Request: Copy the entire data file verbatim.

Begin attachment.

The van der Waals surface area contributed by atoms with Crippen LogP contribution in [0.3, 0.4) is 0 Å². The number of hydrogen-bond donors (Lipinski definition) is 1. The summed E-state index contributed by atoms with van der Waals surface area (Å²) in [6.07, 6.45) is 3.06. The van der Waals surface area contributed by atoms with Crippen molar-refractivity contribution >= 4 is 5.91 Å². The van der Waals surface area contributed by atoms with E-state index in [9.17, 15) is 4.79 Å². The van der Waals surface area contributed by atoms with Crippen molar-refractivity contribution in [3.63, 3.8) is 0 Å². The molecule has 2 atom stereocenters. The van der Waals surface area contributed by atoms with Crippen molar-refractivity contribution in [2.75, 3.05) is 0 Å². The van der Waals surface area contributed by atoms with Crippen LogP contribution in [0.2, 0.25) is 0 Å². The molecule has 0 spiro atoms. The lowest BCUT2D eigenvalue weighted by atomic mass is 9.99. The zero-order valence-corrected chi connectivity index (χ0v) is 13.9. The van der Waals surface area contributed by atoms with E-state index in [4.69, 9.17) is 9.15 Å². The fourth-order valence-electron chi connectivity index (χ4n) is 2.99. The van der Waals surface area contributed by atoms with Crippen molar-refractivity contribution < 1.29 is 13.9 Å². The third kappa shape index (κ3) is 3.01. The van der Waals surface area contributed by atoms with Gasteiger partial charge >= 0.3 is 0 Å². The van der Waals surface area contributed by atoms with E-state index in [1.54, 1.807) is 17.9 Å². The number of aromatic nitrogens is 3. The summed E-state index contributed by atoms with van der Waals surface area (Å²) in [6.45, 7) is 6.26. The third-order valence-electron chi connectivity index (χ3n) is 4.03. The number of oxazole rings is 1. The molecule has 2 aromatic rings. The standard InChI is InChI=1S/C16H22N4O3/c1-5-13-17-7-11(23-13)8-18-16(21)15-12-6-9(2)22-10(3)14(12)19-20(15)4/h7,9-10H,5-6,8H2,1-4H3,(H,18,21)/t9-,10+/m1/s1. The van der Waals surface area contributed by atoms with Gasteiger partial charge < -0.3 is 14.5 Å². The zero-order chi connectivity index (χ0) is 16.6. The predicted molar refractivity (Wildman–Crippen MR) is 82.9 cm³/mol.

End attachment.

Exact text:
The van der Waals surface area contributed by atoms with Crippen LogP contribution in [0.3, 0.4) is 0 Å². The number of hydrogen-bond donors (Lipinski definition) is 1. The summed E-state index contributed by atoms with van der Waals surface area (Å²) in [6.07, 6.45) is 3.06. The van der Waals surface area contributed by atoms with Crippen molar-refractivity contribution >= 4 is 5.91 Å². The van der Waals surface area contributed by atoms with E-state index in [9.17, 15) is 4.79 Å². The van der Waals surface area contributed by atoms with Crippen molar-refractivity contribution in [3.63, 3.8) is 0 Å². The molecule has 2 atom stereocenters. The van der Waals surface area contributed by atoms with Crippen molar-refractivity contribution in [2.75, 3.05) is 0 Å². The van der Waals surface area contributed by atoms with Crippen LogP contribution in [0.2, 0.25) is 0 Å². The molecule has 0 spiro atoms. The lowest BCUT2D eigenvalue weighted by atomic mass is 9.99. The zero-order valence-corrected chi connectivity index (χ0v) is 13.9. The van der Waals surface area contributed by atoms with E-state index in [4.69, 9.17) is 9.15 Å². The fourth-order valence-electron chi connectivity index (χ4n) is 2.99. The van der Waals surface area contributed by atoms with Crippen molar-refractivity contribution < 1.29 is 13.9 Å². The third kappa shape index (κ3) is 3.01. The van der Waals surface area contributed by atoms with Gasteiger partial charge >= 0.3 is 0 Å². The van der Waals surface area contributed by atoms with E-state index in [1.54, 1.807) is 17.9 Å². The number of aromatic nitrogens is 3. The summed E-state index contributed by atoms with van der Waals surface area (Å²) in [6.45, 7) is 6.26. The third-order valence-electron chi connectivity index (χ3n) is 4.03. The number of oxazole rings is 1. The molecule has 2 aromatic rings. The standard InChI is InChI=1S/C16H22N4O3/c1-5-13-17-7-11(23-13)8-18-16(21)15-12-6-9(2)22-10(3)14(12)19-20(15)4/h7,9-10H,5-6,8H2,1-4H3,(H,18,21)/t9-,10+/m1/s1. The van der Waals surface area contributed by atoms with Gasteiger partial charge < -0.3 is 14.5 Å². The zero-order chi connectivity index (χ0) is 16.6. The predicted molar refractivity (Wildman–Crippen MR) is 82.9 cm³/mol.